Extracts from an essay on 'Change', by John Armstrong, part of our partnership with The School of Life.
We live in a culture that is always encouraging us to change. The fashion industry, for instance, thrives on rapid shifts of preferences. It has to persuade us that what was great last year isn’t much good this year. A car manufacturer wants to get us to change to their latest model. A new restaurant hopes to get us to alter our dining habits. There are many forces at play, encouraging us to feel that change is good and exciting.
But our relationship to change can be better or worse. We can use change well or we can be baffled and distressed by change. We can grow or diminish.
We tend, for instance, to be adept at recognising and responding to small, short-term changes. It’s not surprising. That’s what comes naturally. We have evolved to be good at it. Yet, in order to deal well with the big challenges of life we need to be able to grasp and deal with long-term changes. And the tricky thing is that often the pattern is far from obvious close up.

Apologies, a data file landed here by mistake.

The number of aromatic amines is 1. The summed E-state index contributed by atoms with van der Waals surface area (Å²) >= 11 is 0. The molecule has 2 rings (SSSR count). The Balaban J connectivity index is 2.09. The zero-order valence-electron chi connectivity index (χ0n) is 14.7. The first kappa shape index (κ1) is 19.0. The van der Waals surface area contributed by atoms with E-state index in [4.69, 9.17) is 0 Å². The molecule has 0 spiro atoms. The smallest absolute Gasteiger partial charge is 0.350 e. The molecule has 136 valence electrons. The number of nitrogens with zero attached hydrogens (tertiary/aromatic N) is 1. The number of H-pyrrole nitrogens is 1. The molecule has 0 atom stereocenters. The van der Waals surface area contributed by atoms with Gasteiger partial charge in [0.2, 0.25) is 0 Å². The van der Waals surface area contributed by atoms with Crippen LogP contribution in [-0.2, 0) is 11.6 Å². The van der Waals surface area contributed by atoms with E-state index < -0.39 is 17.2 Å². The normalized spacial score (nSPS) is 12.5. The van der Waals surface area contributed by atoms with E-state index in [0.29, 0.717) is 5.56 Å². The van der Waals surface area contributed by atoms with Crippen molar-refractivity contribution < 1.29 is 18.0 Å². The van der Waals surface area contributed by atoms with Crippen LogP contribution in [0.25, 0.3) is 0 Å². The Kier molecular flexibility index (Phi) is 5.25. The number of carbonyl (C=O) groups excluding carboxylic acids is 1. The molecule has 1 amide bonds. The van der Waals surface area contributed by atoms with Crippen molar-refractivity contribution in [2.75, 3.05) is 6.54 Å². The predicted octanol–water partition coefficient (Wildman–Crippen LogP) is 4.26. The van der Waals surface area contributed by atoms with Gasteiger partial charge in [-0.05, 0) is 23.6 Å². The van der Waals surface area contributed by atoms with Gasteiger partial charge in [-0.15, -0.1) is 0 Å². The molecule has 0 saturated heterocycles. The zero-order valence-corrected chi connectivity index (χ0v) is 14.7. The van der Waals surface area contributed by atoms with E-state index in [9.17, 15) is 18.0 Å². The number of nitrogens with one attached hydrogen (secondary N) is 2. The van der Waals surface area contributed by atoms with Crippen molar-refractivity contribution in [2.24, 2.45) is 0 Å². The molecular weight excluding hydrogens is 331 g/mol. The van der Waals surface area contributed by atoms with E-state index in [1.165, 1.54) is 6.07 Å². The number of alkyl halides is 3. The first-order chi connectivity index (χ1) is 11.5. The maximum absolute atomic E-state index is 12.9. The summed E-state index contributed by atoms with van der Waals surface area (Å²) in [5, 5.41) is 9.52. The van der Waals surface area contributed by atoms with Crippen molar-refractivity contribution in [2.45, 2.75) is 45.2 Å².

Despite the prestige of change, in reality we are often deeply disturbed by change. It’s not surprising. We learn how to cope – and thrive – in a given order of things. You know how the system works; you feel you have come to understand what works and what doesn’t. Then a big change comes along and your hard-won knowledge no longer seems to work. The rules have changed. You built up good relationships with people, but they no longer run the show. Strategies that proved themselves over many years no longer bring the results you want. There’s a new vocabulary, new buzzwords, new expectations.
To deal well with change we have to do an unexpected thing: we have to get to grips with our own values.
To read the essay in full, please click here.